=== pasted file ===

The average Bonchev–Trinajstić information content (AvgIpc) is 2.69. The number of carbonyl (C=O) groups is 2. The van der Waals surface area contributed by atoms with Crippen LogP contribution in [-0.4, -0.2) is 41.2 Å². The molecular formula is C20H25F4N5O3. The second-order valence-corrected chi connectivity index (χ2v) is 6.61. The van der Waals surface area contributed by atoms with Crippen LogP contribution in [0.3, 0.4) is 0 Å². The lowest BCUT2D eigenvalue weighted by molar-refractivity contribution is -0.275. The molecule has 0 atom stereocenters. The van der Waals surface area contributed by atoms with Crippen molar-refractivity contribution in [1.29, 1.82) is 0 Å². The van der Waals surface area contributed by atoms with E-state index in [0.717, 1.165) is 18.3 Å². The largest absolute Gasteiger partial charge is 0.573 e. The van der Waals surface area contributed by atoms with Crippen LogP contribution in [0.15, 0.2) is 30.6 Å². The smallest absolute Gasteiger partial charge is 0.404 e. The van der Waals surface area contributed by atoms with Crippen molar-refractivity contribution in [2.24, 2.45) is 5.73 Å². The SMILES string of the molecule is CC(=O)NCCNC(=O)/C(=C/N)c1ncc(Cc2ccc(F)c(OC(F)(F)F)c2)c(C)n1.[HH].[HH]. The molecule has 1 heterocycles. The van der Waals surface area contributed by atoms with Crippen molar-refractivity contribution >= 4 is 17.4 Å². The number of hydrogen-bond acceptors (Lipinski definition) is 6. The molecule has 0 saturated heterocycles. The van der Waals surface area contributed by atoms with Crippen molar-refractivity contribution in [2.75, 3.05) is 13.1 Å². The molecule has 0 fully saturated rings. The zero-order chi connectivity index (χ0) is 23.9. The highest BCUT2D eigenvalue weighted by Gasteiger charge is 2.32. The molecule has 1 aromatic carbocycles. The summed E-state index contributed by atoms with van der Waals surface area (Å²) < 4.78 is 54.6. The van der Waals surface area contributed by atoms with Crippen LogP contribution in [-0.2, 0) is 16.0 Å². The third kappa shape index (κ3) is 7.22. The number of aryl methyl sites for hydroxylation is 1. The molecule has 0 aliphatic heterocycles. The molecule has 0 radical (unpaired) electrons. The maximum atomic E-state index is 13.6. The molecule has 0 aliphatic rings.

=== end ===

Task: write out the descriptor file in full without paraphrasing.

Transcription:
The average Bonchev–Trinajstić information content (AvgIpc) is 2.69. The number of carbonyl (C=O) groups is 2. The van der Waals surface area contributed by atoms with Crippen LogP contribution in [-0.4, -0.2) is 41.2 Å². The molecular formula is C20H25F4N5O3. The second-order valence-corrected chi connectivity index (χ2v) is 6.61. The van der Waals surface area contributed by atoms with Crippen LogP contribution in [0.3, 0.4) is 0 Å². The lowest BCUT2D eigenvalue weighted by molar-refractivity contribution is -0.275. The molecule has 0 atom stereocenters. The van der Waals surface area contributed by atoms with Crippen molar-refractivity contribution in [1.29, 1.82) is 0 Å². The van der Waals surface area contributed by atoms with E-state index in [0.717, 1.165) is 18.3 Å². The largest absolute Gasteiger partial charge is 0.573 e. The van der Waals surface area contributed by atoms with Crippen LogP contribution in [0.15, 0.2) is 30.6 Å². The smallest absolute Gasteiger partial charge is 0.404 e. The van der Waals surface area contributed by atoms with Crippen molar-refractivity contribution in [2.24, 2.45) is 5.73 Å². The SMILES string of the molecule is CC(=O)NCCNC(=O)/C(=C/N)c1ncc(Cc2ccc(F)c(OC(F)(F)F)c2)c(C)n1.[HH].[HH]. The molecule has 1 heterocycles. The van der Waals surface area contributed by atoms with Crippen molar-refractivity contribution >= 4 is 17.4 Å². The number of hydrogen-bond acceptors (Lipinski definition) is 6. The molecule has 0 saturated heterocycles. The van der Waals surface area contributed by atoms with Crippen molar-refractivity contribution in [2.75, 3.05) is 13.1 Å². The molecule has 0 fully saturated rings. The zero-order chi connectivity index (χ0) is 23.9. The highest BCUT2D eigenvalue weighted by Gasteiger charge is 2.32. The molecule has 1 aromatic carbocycles. The summed E-state index contributed by atoms with van der Waals surface area (Å²) < 4.78 is 54.6. The van der Waals surface area contributed by atoms with Crippen LogP contribution in [-0.2, 0) is 16.0 Å². The third kappa shape index (κ3) is 7.22. The number of aryl methyl sites for hydroxylation is 1. The molecule has 0 aliphatic heterocycles. The molecule has 0 radical (unpaired) electrons. The maximum atomic E-state index is 13.6. The molecule has 0 aliphatic rings.